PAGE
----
Door to the future: How Rep. Johnson could make history if Democrats win back the House
CLAIRE PARKER | 8/17/2018, 1:40 p.m.
“Much of climate science today appears to be based more on exaggerations, personal agendas and questionable predictions than on the scientific method,” the San Antonio Republican said during a committee hearing in 2017.
Smith has proposed measures – which the Trump administration is now seeking to implement – that would impose requirements on scientific studies that scientists and university leaders have warned would bar lawmakers from considering many studies when crafting policy. And he launched a high-profile investigation into a National Oceanic and Atmospheric Administration climate study in an effort to discredit the scientific consensus on global warming.
As Smith and Johnson have sparred over climate change and its connection to the burning of fossil fuels, Texas’ oil drilling boom has continued unabated. If the state were a country, it would be on track to become the world’s third-largest oil producer next year, according to a recent report.
Johnson has no patience for people who, like Smith, deny the role humans play in climate change.
“I can understand somebody being on a different wavelength. What I don’t understand is when you’re looking at it everyday and deny it,” she said.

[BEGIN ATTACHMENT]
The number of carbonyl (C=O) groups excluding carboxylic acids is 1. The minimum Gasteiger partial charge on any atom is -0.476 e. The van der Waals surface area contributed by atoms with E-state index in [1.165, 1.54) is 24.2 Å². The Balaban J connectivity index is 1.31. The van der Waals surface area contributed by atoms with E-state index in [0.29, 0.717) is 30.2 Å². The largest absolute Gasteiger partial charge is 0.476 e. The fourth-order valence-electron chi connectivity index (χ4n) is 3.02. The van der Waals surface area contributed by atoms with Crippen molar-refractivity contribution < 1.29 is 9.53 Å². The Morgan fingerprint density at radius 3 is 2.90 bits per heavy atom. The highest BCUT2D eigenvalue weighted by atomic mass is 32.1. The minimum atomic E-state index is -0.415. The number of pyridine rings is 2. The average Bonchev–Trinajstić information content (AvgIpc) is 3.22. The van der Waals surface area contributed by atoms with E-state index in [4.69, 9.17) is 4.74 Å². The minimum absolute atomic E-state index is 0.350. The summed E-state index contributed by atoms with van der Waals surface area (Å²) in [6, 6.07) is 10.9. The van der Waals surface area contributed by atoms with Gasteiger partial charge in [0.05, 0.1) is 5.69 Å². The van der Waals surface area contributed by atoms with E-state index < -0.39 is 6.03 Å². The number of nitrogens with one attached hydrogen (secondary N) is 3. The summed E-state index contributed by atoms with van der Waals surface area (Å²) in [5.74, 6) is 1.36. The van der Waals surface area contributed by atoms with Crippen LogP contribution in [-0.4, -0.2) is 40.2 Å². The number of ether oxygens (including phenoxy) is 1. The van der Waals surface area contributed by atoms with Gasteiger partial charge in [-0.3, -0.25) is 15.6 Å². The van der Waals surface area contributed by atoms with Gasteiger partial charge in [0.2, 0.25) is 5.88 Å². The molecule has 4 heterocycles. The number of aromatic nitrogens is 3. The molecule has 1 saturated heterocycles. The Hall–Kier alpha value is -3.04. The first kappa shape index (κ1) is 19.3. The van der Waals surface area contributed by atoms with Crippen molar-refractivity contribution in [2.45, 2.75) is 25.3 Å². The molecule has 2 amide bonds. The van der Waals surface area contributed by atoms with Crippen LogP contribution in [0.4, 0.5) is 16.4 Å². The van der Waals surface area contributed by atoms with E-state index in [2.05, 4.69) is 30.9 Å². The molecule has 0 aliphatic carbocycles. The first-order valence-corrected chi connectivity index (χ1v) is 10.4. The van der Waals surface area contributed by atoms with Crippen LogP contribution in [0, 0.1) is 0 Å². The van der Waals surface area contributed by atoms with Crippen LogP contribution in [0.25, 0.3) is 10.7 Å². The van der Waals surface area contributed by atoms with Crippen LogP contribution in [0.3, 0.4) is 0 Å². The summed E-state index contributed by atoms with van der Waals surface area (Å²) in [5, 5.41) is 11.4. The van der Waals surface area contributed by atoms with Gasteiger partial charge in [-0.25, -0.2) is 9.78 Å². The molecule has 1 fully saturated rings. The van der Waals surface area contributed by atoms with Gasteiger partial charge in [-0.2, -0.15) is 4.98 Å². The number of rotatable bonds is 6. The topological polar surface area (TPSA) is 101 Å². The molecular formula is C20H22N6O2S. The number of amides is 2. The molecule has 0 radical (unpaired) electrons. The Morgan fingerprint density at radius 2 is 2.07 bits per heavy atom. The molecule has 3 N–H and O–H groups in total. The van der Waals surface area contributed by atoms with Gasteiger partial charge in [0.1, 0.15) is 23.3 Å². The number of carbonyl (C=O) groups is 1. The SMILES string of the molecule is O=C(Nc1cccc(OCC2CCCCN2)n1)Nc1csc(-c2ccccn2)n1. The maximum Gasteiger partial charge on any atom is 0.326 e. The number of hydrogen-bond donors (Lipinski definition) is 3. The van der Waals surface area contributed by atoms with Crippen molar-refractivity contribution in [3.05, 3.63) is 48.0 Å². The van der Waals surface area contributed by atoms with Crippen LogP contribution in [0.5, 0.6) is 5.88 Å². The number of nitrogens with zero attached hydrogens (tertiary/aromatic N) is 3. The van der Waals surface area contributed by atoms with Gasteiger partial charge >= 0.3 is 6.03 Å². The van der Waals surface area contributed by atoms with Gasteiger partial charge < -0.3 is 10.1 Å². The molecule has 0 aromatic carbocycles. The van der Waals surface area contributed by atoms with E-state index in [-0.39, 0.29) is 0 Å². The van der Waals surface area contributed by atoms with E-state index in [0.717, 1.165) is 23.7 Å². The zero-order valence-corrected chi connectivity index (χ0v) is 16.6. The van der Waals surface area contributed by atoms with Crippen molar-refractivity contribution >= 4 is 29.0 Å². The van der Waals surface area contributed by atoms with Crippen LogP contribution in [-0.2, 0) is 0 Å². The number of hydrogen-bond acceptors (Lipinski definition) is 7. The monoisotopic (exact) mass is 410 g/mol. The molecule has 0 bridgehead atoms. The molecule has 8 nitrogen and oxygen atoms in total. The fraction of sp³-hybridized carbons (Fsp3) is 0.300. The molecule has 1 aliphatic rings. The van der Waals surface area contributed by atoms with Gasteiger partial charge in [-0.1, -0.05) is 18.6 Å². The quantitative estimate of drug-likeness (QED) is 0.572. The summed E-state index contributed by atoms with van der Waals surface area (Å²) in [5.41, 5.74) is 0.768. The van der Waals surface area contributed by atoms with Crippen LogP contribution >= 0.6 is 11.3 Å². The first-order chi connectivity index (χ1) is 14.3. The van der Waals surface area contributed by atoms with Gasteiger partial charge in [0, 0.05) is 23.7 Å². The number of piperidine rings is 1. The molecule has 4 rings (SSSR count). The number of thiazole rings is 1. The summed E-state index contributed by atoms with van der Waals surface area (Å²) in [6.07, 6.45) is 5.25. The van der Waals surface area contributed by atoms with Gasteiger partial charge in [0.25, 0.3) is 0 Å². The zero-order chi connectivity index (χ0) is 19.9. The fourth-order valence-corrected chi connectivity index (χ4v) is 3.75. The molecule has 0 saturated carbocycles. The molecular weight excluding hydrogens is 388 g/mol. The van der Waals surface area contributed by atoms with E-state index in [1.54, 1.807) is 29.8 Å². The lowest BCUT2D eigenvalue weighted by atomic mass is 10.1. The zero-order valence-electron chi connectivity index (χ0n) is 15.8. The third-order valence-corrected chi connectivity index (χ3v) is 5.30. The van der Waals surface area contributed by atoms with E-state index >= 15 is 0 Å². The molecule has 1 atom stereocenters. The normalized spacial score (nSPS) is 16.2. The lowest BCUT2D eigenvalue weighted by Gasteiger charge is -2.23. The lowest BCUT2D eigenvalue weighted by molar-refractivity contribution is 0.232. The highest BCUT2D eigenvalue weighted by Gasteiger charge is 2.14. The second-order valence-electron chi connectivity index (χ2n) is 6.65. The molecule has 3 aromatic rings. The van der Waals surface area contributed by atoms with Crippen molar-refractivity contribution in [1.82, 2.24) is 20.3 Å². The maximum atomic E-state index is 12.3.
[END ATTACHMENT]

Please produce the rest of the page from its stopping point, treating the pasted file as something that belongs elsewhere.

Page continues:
Smith did not respond to a request for comment.
Despite occupying the position of dissenter in a GOP stronghold, Johnson said she is trying to do what she can on politically charged issues like the environment.
“You can’t get the whole hog sometimes. You take the parts you get and keep working on it,” she said.
That philosophy is one Johnson has followed her whole life – a progressive pragmatism born of her experience starting a career and breaking barriers in segregated North Texas.
Johnson, who grew up in Waco, attended Saint Mary’s College in Indiana because Texas’ schools were segregated at the time. She moved to Dallas to begin a career in nursing in 1955 – a year she remembers for Emmett Till’s lynching. When she arrived in the city, the poll tax was still in place and Black women couldn’t even try on clothes in department stores. This was the “very Southern, Black and White town” Johnson adopted – and she quickly immersed herself in civic life. She joined the local YWCA chapter and took part in activism against segregation.
A nurse by training, Johnson served as the Dallas Veterans Affairs hospital’s first African-American chief psychiatric nurse for 16 years. She decided to run for the Texas House of Representatives in 1972 – seven years after the Voting Rights Act passed – and became the first Black woman elected to any public office from Dallas.
Johnson left state government for a brief period to work in President Jimmy Carter’s administration as the regional director for the U.S. Department of Health, Education and Welfare. She re-entered state government when she was elected to the Texas Senate in 1986.
U.S. Rep. Gene Green’s ascent from the Texas Legislature to Congress closely tracked Johnson’s.
“We kind of grew up together” in the Legislature, the Houston Democrat said in an interview last month, affectionately referring to his colleague as “Eddie B.” He said the two “went through the valley of death” working under then-Lt. Gov. Bob Bullock, who Green described as “one of the meanest elected officials” but one who deeply cared about the state’s well-being.